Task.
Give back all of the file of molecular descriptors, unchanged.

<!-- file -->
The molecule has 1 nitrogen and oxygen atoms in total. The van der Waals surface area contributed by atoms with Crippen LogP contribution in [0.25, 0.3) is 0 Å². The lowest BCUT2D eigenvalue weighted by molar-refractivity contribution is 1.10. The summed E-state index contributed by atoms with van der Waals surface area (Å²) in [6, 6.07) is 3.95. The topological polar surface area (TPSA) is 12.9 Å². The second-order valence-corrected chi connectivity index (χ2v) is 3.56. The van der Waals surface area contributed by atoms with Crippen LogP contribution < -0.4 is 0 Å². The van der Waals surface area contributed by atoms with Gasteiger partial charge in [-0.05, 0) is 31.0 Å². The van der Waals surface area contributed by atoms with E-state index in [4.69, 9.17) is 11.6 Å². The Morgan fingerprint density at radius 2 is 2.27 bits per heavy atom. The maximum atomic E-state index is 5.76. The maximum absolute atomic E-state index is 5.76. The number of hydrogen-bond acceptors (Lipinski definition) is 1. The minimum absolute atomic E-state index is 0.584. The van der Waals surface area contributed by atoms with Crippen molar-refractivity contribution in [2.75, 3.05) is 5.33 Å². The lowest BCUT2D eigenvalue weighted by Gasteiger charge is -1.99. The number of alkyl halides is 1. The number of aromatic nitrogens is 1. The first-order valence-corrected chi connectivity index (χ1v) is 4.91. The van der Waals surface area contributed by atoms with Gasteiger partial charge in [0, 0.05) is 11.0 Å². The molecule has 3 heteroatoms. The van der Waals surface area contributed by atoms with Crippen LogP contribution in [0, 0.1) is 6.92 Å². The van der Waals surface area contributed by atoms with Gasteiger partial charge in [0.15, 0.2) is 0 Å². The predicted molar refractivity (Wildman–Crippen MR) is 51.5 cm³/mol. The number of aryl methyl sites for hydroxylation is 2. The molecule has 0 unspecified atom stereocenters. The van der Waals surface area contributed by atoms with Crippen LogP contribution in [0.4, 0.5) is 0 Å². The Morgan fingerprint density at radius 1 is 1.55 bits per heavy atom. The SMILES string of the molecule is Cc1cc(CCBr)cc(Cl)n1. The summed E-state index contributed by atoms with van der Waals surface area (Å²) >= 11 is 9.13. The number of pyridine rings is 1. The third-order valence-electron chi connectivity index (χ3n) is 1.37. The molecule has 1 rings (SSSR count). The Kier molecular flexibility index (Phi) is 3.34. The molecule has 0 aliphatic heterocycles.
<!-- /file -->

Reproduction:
The molecule has 1 nitrogen and oxygen atoms in total. The van der Waals surface area contributed by atoms with Crippen LogP contribution in [0.25, 0.3) is 0 Å². The lowest BCUT2D eigenvalue weighted by molar-refractivity contribution is 1.10. The summed E-state index contributed by atoms with van der Waals surface area (Å²) in [6, 6.07) is 3.95. The topological polar surface area (TPSA) is 12.9 Å². The second-order valence-corrected chi connectivity index (χ2v) is 3.56. The van der Waals surface area contributed by atoms with Crippen LogP contribution < -0.4 is 0 Å². The van der Waals surface area contributed by atoms with Gasteiger partial charge in [-0.05, 0) is 31.0 Å². The van der Waals surface area contributed by atoms with E-state index in [4.69, 9.17) is 11.6 Å². The Morgan fingerprint density at radius 2 is 2.27 bits per heavy atom. The maximum atomic E-state index is 5.76. The maximum absolute atomic E-state index is 5.76. The number of hydrogen-bond acceptors (Lipinski definition) is 1. The minimum absolute atomic E-state index is 0.584. The van der Waals surface area contributed by atoms with Crippen molar-refractivity contribution in [2.75, 3.05) is 5.33 Å². The lowest BCUT2D eigenvalue weighted by Gasteiger charge is -1.99. The number of alkyl halides is 1. The number of aromatic nitrogens is 1. The first-order valence-corrected chi connectivity index (χ1v) is 4.91. The van der Waals surface area contributed by atoms with Gasteiger partial charge in [0, 0.05) is 11.0 Å². The molecule has 3 heteroatoms. The van der Waals surface area contributed by atoms with Crippen LogP contribution in [0, 0.1) is 6.92 Å². The van der Waals surface area contributed by atoms with Gasteiger partial charge in [0.15, 0.2) is 0 Å². The predicted molar refractivity (Wildman–Crippen MR) is 51.5 cm³/mol. The number of aryl methyl sites for hydroxylation is 2. The molecule has 0 unspecified atom stereocenters. The van der Waals surface area contributed by atoms with Crippen LogP contribution in [0.4, 0.5) is 0 Å². The Morgan fingerprint density at radius 1 is 1.55 bits per heavy atom. The SMILES string of the molecule is Cc1cc(CCBr)cc(Cl)n1. The summed E-state index contributed by atoms with van der Waals surface area (Å²) >= 11 is 9.13. The number of pyridine rings is 1. The third-order valence-electron chi connectivity index (χ3n) is 1.37. The molecule has 1 rings (SSSR count). The Kier molecular flexibility index (Phi) is 3.34. The molecule has 0 aliphatic heterocycles.